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Where Are the Adults?

Excerpts from FRONTLINE's interviews with youth marketers and cultural/media analysts.

Douglas Rushkoff
analyst of media culture and author of several books on new media and popular culture also is the correspondent in FRONTLINE's "The Merchants of Cool"

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In the "Dawson's Creek" tv series, kids are adultified kids. How is this to the marketer's advantage to write parents out?

Well, the object of the game for marketers is to appeal to children and teens as decision-makers. Because in the end you want these kids to make choices about what they buy. You want kids to feel that their consumer choices matter.

So what you have to do in making a TV show for children that's going to make them into better consumers is create a universe that doesn't have adults or at least has adults that don't matter. Even the adult in "Buffy" who used to be her advisor, her mentor, is now this sort of little, meek, surrogate parent, but Buffy's in charge. So you need to make kids feel like this stuff matters so that they actually pay attention to the ad, so they pay attention to their consumer choices and don't make them lightly. If kids make their consumer choices lightly, then all this money going to advertising is for naught. If kids take their consumer and consumption choices seriously, then it justifies spending all this money marketing to them.

It's very different from when we were kids. When we were kids, there [also] were no adults in the world of Charlie Brown ... it was more to throw the kids into the existential dilemma because Charles Schultz was kind of an existentialist. When it comes down to it, Charlie Brown is relying more on Linus than on his teachers or his parents to tell him what's going on in this world. He was a kid trying to know sense of reality.

You've still got kids doing that, but now they're being given tools to do it. Instead of it being a little vacant world of little heads going around thinking, it's a world of shampoo and perfume and clothing, where making these purchases can ground you again, can make you feel like you're in charge of what's going on in your life. You don't realize that you're really just choosing between Nike and Airwalk.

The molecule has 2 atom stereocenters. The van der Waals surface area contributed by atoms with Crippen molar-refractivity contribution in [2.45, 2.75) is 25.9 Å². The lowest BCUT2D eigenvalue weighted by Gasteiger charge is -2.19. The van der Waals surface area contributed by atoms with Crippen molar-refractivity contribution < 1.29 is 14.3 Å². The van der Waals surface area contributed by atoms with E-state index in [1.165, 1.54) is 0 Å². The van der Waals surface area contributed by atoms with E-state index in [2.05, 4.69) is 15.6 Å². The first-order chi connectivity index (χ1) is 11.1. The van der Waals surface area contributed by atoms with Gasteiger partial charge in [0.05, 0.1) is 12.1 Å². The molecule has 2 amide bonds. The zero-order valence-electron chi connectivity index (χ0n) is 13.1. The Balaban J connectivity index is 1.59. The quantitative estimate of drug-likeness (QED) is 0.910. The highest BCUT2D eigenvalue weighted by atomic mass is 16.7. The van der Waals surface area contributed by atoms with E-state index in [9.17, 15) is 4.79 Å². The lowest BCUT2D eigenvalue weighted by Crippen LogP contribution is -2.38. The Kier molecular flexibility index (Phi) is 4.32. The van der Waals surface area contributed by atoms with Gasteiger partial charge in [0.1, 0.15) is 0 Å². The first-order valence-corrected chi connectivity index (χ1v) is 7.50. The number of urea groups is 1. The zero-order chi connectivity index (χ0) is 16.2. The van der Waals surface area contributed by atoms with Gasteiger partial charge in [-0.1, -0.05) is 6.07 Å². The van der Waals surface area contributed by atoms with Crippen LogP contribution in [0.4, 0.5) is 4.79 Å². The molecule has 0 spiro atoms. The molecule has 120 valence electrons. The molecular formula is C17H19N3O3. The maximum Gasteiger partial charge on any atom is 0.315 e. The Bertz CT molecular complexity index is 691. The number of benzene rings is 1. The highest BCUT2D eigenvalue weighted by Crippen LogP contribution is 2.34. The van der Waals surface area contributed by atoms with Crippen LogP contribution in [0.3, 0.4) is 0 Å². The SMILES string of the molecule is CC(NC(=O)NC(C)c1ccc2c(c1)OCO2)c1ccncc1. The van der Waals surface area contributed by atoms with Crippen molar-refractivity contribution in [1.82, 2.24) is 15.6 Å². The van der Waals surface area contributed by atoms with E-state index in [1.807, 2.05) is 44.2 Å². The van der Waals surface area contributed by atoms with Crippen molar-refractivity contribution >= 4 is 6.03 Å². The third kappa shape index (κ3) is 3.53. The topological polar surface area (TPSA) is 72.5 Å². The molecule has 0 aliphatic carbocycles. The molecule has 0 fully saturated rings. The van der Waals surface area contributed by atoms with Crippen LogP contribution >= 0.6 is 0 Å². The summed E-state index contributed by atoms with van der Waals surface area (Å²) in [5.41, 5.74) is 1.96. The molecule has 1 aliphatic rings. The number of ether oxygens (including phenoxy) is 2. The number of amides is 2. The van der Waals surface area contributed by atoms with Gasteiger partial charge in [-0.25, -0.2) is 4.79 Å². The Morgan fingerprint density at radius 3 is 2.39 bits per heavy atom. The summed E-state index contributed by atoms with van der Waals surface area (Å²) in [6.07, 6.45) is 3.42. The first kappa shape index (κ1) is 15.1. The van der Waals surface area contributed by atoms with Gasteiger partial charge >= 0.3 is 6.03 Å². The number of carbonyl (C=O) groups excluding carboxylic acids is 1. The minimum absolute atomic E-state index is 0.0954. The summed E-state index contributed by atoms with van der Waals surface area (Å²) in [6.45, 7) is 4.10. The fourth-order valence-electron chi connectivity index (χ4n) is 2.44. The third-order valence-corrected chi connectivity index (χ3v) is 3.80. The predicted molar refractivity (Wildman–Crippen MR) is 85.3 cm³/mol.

Mark Crispin Miller
media critic and the author of Boxed In: The Culture of TV

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Some might want to argue that the elimination of adults from the scenarios of teen TV is a profoundly realistic development, because, after all, there are no adults hangin' around in teenagers' worlds. So it's really more grown-up in a way, more realistic to write them out of the story.

But I think that while that might be the case in some instances, the fact is that it serves other purposes. I think there's a commercial logic behind that elimination. For one thing, it is profoundly gratifying to feel like you and your friends, your peers, are the center of the universe. There is a kind of implicitly fantastic appeal here that you, in that vicarious way, by watching TV can live in a world where you don't have to be bothered by those figures.

You also live in a world where those figures, when they do come up, are morons. They're insensitive, they're bullies, they don't get it, and so on--which is, of course, often true in life. ... But it suits the purposes of the advertisers and the media managers to concentrate only on the lurid, only on the most colorful kinds of problems. It serves a kind of pornographic function really, even though we often like to tell ourselves that it's simply a reflection of increased realism because there are such problems in the world.

Sharon Lee
a founding partner in Look-Look, a research company specializing in youth culture

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Most parents, they're really time poor. They're both working. They're not there. So they're physically not there to monitor what's going on so the kids have a lot of free time. Economically, they're given a lot of what's called "guilt money" -- "Here's a credit card. Why don't you go online and buy something, because I can't spend time with you?" There's a lot of that going on.

And now [teens] can work parents. It's not just the dad who has a credit card. Mom and Dad both have several credit cards and also when you're working all the time and you're tired, you don't really want to haul to the mall and spend four hours shopping with your kid. Sometimes it's easier to sit down with catalogs that are really specific to the young audience and go, "Oh, you know, isn't that great?" And "We like this and let's order it from the catalog or let's order it online." And so there's lots of credit card spending.

It seems like companies once used to have to go through parents to get to kids. And now it's direct? ...

...If you're talking to an under ten year-old kid, you always have to be concerned that what the parents are thinking and feeling are still a great influence. By the time they reach 14-15-16, parents will tell you themselves "they don't really care what I think." So it's pretty much they're on their own path and they have a really big mind shift and most companies will just go directly to them.

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